Get input before you start changing the parking rules

newsQ. For more than 10 years, one resident of our condo complex has parked his company-owned three-axle vehicle in the parking lot at nights and on weekends. Now another resident is parking a three-axle vehicle on premises. Suddenly, a few of our residents are up in arms about three-axle vehicles. After so many years of allowing such vehicles to be parked, what would be the possible repercussions of amending our rules to ban the parking of these vehicles?

A. For most condominiums, the parking areas are considered “common elements” – for the use of all owners and their guests and tenants. The condo association’s board has the authority to adopt rules and regulations governing the use of common areas, and that includes rules governing what types of vehicles may be stored in the common-area parking lot.

Before you begin the process of amending your parking rules, you need to come up with a comprehensive plan. Your immediate issue pertains only to three-axle vehicles, but in addressing this situation, you should include provisions for commercial vehicles in general, as well as RVs, campers, trailers, boats, etc.

There are many ways to define what is or is not a “commercial vehicle.” How will you enforce the rules? Will unauthorized vehicles be towed or booted, or will the association levy parking violation fines? There are laws governing these alternatives.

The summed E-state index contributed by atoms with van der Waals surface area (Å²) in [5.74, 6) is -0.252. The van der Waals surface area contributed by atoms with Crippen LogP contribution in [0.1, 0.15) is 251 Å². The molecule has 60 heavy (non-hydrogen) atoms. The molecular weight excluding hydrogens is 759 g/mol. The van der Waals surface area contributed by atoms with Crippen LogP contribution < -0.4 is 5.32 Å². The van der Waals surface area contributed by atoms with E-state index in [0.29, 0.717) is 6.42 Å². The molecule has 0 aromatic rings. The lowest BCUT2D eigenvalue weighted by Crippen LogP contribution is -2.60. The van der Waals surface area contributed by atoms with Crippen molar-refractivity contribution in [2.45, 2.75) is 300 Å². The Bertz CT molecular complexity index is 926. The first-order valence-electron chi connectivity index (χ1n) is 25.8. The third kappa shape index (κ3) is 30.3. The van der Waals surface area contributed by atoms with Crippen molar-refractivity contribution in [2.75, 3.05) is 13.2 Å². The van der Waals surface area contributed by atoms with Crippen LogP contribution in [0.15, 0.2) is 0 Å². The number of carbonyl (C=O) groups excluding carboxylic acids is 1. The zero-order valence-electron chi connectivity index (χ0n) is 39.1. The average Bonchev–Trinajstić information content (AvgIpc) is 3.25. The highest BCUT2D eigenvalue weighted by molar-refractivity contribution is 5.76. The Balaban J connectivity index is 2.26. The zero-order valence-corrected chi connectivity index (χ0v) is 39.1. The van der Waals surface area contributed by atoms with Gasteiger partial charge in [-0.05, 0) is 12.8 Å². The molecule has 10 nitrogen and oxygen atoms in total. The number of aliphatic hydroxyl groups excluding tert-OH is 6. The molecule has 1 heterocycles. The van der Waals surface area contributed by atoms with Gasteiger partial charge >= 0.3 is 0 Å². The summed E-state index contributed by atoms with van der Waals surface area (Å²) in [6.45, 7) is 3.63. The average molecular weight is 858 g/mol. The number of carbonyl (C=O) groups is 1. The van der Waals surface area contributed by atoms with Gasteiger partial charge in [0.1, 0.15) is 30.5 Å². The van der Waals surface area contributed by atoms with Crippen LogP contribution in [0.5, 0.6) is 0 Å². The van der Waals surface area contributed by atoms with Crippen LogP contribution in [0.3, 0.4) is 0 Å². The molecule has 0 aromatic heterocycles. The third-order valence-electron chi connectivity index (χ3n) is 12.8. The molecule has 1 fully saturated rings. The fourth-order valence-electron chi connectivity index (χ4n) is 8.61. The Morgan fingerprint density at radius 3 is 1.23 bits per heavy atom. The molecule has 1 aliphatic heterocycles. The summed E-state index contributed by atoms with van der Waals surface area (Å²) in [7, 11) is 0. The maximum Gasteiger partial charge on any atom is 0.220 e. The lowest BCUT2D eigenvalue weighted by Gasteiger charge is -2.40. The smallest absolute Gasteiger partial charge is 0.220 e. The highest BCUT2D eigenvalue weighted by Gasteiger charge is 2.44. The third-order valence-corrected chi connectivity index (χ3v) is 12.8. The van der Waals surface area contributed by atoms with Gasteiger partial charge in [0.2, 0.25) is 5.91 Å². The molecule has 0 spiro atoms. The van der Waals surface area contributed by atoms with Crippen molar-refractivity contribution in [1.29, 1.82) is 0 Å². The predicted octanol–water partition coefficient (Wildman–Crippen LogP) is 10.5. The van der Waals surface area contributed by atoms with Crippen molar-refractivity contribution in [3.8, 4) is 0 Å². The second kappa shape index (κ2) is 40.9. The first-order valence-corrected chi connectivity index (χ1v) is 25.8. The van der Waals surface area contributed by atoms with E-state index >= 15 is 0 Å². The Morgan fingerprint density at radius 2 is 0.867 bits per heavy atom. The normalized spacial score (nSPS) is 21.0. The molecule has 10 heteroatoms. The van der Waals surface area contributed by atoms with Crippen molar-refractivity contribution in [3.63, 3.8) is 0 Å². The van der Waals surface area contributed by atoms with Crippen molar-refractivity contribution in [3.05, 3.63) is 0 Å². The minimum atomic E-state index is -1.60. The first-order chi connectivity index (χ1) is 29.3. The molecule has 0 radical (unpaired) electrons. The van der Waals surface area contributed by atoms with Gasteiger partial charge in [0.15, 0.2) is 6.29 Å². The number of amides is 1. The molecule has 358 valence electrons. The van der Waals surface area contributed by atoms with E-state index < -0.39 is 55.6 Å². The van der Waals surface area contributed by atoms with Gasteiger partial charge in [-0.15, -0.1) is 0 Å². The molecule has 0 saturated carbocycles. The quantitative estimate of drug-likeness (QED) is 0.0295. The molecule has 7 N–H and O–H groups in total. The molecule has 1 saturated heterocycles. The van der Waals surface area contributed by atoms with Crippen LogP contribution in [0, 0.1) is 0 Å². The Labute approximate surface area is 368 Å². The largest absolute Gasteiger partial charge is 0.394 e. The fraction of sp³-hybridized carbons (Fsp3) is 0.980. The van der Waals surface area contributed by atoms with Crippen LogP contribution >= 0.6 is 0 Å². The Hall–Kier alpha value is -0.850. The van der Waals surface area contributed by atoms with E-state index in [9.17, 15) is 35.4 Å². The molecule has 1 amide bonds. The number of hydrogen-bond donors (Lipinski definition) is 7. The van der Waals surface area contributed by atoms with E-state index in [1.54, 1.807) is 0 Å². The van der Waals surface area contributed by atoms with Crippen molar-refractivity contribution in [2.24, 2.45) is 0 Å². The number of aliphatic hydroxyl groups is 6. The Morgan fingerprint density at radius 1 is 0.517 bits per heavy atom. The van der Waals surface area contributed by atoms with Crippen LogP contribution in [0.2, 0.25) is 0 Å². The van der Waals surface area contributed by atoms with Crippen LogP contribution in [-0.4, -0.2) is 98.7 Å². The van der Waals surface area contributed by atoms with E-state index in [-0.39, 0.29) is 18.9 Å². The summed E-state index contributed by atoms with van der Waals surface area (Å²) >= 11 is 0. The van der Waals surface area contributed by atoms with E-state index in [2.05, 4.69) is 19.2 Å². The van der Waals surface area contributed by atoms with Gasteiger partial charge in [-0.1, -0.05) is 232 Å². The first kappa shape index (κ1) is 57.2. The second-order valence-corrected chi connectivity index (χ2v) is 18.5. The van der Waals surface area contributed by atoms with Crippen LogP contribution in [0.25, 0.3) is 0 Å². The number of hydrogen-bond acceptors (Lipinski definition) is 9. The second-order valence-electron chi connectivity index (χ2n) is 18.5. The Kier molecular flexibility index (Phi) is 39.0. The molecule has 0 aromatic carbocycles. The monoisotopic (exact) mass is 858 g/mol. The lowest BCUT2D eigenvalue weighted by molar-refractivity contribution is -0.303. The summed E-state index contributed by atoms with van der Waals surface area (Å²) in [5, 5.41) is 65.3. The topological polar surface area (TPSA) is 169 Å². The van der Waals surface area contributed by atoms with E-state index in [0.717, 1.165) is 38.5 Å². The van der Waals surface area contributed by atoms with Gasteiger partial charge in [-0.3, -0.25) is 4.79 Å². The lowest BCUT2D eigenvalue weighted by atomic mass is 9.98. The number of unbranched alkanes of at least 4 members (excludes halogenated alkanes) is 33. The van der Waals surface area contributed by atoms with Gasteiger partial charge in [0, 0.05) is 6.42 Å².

The fact that an owner has been parking his three-axle vehicle in the lot for 10 years shouldn’t affect the board’s decision on what is best for the community.

You didn’t say whether your current rules allow such vehicles. It seems that commercial vehicles have not been an issue until now, but the association’s board has a duty to adopt and enforce reasonable rules and regulations, adapting them as times change and circumstances warrant.

While the board has the ultimate authority to adopt rules and regulations for common areas, I suggest that the board invite input from the homeowners before making any drastic changes to the status quo, either at an open meeting or through written surveys.

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Charlotte attorney Michael Hunter represents community and condominium associations for the law firm of Horack Talley

“Ask The Experts” Articles have been Reprinted with permission from the Charlotte Observer

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